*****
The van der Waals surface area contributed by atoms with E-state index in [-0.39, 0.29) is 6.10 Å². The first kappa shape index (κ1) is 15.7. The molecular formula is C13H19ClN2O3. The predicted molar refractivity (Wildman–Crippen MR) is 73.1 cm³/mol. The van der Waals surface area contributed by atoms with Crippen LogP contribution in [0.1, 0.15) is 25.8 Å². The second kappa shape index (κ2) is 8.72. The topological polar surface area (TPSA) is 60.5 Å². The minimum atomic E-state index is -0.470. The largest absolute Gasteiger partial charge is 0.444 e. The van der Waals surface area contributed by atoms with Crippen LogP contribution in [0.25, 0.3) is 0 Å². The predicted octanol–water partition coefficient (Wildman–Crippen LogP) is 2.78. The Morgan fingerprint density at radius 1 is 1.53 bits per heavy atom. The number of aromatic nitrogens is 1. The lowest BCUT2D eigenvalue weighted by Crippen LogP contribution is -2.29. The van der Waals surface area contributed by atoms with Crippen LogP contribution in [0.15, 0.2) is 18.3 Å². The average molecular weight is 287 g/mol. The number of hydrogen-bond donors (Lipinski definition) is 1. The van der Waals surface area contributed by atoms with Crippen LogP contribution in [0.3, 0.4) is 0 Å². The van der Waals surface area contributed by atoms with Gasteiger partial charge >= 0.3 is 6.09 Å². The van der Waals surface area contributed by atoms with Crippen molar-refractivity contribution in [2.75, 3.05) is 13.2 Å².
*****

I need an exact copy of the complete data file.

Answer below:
The van der Waals surface area contributed by atoms with E-state index in [-0.39, 0.29) is 6.10 Å². The first kappa shape index (κ1) is 15.7. The molecular formula is C13H19ClN2O3. The predicted molar refractivity (Wildman–Crippen MR) is 73.1 cm³/mol. The van der Waals surface area contributed by atoms with Crippen LogP contribution in [0.1, 0.15) is 25.8 Å². The second kappa shape index (κ2) is 8.72. The topological polar surface area (TPSA) is 60.5 Å². The minimum atomic E-state index is -0.470. The largest absolute Gasteiger partial charge is 0.444 e. The van der Waals surface area contributed by atoms with Crippen LogP contribution in [0.25, 0.3) is 0 Å². The predicted octanol–water partition coefficient (Wildman–Crippen LogP) is 2.78. The Morgan fingerprint density at radius 1 is 1.53 bits per heavy atom. The number of aromatic nitrogens is 1. The lowest BCUT2D eigenvalue weighted by Crippen LogP contribution is -2.29. The van der Waals surface area contributed by atoms with Crippen LogP contribution in [0.15, 0.2) is 18.3 Å². The average molecular weight is 287 g/mol. The number of hydrogen-bond donors (Lipinski definition) is 1. The van der Waals surface area contributed by atoms with Crippen LogP contribution in [0.3, 0.4) is 0 Å². The van der Waals surface area contributed by atoms with Gasteiger partial charge >= 0.3 is 6.09 Å². The van der Waals surface area contributed by atoms with Crippen molar-refractivity contribution in [2.75, 3.05) is 13.2 Å².